Mary Russell, Duchess of Bedford

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For other people named Mary Russell, see Mary Russell (disambiguation).
The Duchess of Bedford

Dame Mary Russell, Duchess of Bedford, DBE, RRC, FLS (26 September 1865 – ca. 22 March 1937) was an English aviator and ornithologist.[1]

Early and personal life[edit]

Born as Mary Du Caurroy Tribe at Stockbridge, Hampshire, she was the daughter of Walter Harry Tribe, Anglican Archdeacon of Lahore. On 31 January 1888, she married Lord Herbrand Russell at Barrackpore, India. When Lord Herbrand inherited his childless brother's titles in 1893, she was styled as the Duchess of Bedford.[2] Her only child, Hastings, was born on 21 December 1888.[2]

Work and activism[edit]

A major area of organisation and work for the duchess was in founding four hospitals in Woburn and in the grounds of Woburn Abbey. The principal establishment was the Abbey Hospital that she financed and built in 1914, and where she worked as a nurse and radiographer through to the 1930s.[3]

The duchess was a collector and watcher of birds, and took an interest in bird migration. Between 1909 and 1914 she spent much time on Fair Isle, often in the company of William Eagle Clarke. Her journal, A Bird-watcher's Diary, was privately published in 1938 after her death.

She was a member of the Women's Tax Resistance League, a group associated with the Women’s Social and Political Union that used tax resistance to protest the disenfranchisement of women during the British women's suffrage movement.[citation needed]

Honours[edit]

She was appointed a Dame Commander of the Order of the British Empire in 1928.[4] She was also Dame of Grace of the Order of Saint John (DGStJ)[2] and a Fellow of the Linnean Society of the Imperial College (FLS).[2]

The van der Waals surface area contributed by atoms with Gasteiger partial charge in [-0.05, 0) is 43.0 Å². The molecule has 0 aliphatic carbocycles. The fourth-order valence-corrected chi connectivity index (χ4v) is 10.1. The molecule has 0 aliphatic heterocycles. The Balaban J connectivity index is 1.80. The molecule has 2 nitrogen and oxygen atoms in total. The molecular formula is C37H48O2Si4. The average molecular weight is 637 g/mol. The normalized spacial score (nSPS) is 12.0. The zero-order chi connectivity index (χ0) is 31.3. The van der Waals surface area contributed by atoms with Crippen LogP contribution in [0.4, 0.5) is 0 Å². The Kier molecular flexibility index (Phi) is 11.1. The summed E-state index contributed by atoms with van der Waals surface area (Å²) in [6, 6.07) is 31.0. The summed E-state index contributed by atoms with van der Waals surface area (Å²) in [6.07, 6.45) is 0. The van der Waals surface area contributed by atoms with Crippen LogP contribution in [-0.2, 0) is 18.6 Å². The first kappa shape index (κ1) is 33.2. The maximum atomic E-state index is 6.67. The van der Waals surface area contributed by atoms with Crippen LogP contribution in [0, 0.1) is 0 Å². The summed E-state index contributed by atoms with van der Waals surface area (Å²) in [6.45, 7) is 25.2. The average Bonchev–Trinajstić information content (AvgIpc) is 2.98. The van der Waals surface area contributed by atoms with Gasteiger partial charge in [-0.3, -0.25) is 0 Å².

Aviation[edit]

MaryRussellBedford.jpg

Late in life at age 63, the duchess became interested in aviation, that she claimed gave her some relief from her constant tinnitus, although she eventually became totally deaf. On 2 August 1929, she departed on a record-breaking flight of 10,000 miles from Lympne Airport to Karachi (then in India) and return to Croydon Airport in eight days. She was accompanied in her single-engined Fokker F.VII (G-EBTS, Princess Xenia, which she renamed "The Spider" for its tenacity) by her personal pilot Captain C. D. Barnard and mechanic Robert (Bob) Little.[5] On 8 April 1930 she made her first solo flight, in her DH.60G Moth (G-AAAO).[6] On 10 April 1930 she embarked on a record-breaking flight from Lympne Airport to Cape Town, in the "The Spider", flying 9,000 miles in 100 flying hours over 10 days, with her pilot Captain C. D. Barnard.[2][7]

Death[edit]

The duchess died aged 71, in March 1937, three months before Amelia Earhart's death, after leaving Woburn Abbey in a DH.60GIII Moth Major (G-ACUR), that crashed into the North Sea off Great Yarmouth; her body was never recovered.[3][8][9]

See also[edit]

Notes[edit]

  1. ^ Obituary:Duchess Of Bedford The Times (London, England), Monday, Mar 29, 1937; pg. 12; Issue 47644
  2. ^ a b c d e The Peerage.com
  3. ^ a b Buxton (2008)
  4. ^ Edinburgh Gazette
  5. ^ Flight 15 August 1929, flightglobal.com
  6. ^ Flight 11 April 1930, flightglobal.com
  7. ^ Flight 25 April 1930, flightglobal.com
  8. ^ Jackson (1973)
  9. ^ Flight 1 April 1937, flightglobal.com

References[edit]

  • Bedford, John Duke of. The Flying Duchess. MacDonald. 1968. ASIN B000RY7R0U
  • Buxton, Meriel. The High-Flying Duchess. Woodperry. 2008. ISBN 978-0-9558925-0-9
  • Jackson, A.J. British Civil Aircraft since 1919: Vol 2. Putnam. 1973. ISBN 0-370-10010-7